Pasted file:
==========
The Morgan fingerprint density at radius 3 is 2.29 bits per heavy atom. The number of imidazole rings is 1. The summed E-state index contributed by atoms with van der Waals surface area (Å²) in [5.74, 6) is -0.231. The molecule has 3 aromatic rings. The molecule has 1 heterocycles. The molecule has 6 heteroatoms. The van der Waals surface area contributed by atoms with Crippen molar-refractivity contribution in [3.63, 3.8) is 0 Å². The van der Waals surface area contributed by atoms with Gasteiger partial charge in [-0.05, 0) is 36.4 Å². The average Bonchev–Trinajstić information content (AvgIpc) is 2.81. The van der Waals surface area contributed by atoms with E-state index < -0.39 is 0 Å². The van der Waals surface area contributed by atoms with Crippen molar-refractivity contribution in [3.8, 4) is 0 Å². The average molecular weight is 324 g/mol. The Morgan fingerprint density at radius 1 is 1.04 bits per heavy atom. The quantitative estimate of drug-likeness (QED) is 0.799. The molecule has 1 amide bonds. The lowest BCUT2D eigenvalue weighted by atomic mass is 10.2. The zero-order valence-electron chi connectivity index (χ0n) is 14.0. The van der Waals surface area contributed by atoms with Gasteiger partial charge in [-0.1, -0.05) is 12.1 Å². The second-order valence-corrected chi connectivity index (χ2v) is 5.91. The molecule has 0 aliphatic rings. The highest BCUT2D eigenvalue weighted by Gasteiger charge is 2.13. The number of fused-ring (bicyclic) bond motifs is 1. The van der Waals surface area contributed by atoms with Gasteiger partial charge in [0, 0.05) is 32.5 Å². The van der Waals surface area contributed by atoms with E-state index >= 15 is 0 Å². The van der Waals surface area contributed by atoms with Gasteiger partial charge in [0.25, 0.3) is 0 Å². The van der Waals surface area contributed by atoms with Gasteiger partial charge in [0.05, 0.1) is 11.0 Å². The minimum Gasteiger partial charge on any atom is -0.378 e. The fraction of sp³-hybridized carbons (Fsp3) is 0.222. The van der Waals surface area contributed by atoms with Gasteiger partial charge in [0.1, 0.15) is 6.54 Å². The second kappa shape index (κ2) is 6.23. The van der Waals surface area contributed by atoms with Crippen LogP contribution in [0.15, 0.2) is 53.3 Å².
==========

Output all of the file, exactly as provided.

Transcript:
The Morgan fingerprint density at radius 3 is 2.29 bits per heavy atom. The number of imidazole rings is 1. The summed E-state index contributed by atoms with van der Waals surface area (Å²) in [5.74, 6) is -0.231. The molecule has 3 aromatic rings. The molecule has 1 heterocycles. The molecule has 6 heteroatoms. The van der Waals surface area contributed by atoms with Crippen molar-refractivity contribution in [3.63, 3.8) is 0 Å². The van der Waals surface area contributed by atoms with Gasteiger partial charge in [-0.05, 0) is 36.4 Å². The average Bonchev–Trinajstić information content (AvgIpc) is 2.81. The van der Waals surface area contributed by atoms with E-state index < -0.39 is 0 Å². The van der Waals surface area contributed by atoms with Crippen molar-refractivity contribution in [3.8, 4) is 0 Å². The average molecular weight is 324 g/mol. The Morgan fingerprint density at radius 1 is 1.04 bits per heavy atom. The quantitative estimate of drug-likeness (QED) is 0.799. The molecule has 1 amide bonds. The lowest BCUT2D eigenvalue weighted by atomic mass is 10.2. The zero-order valence-electron chi connectivity index (χ0n) is 14.0. The van der Waals surface area contributed by atoms with Gasteiger partial charge in [-0.1, -0.05) is 12.1 Å². The second-order valence-corrected chi connectivity index (χ2v) is 5.91. The molecule has 0 aliphatic rings. The highest BCUT2D eigenvalue weighted by Gasteiger charge is 2.13. The number of fused-ring (bicyclic) bond motifs is 1. The van der Waals surface area contributed by atoms with Gasteiger partial charge in [0, 0.05) is 32.5 Å². The van der Waals surface area contributed by atoms with E-state index >= 15 is 0 Å². The van der Waals surface area contributed by atoms with Gasteiger partial charge in [0.25, 0.3) is 0 Å². The van der Waals surface area contributed by atoms with Gasteiger partial charge in [0.05, 0.1) is 11.0 Å². The minimum Gasteiger partial charge on any atom is -0.378 e. The fraction of sp³-hybridized carbons (Fsp3) is 0.222. The van der Waals surface area contributed by atoms with Gasteiger partial charge in [0.1, 0.15) is 6.54 Å². The second kappa shape index (κ2) is 6.23. The van der Waals surface area contributed by atoms with Crippen LogP contribution in [0.15, 0.2) is 53.3 Å².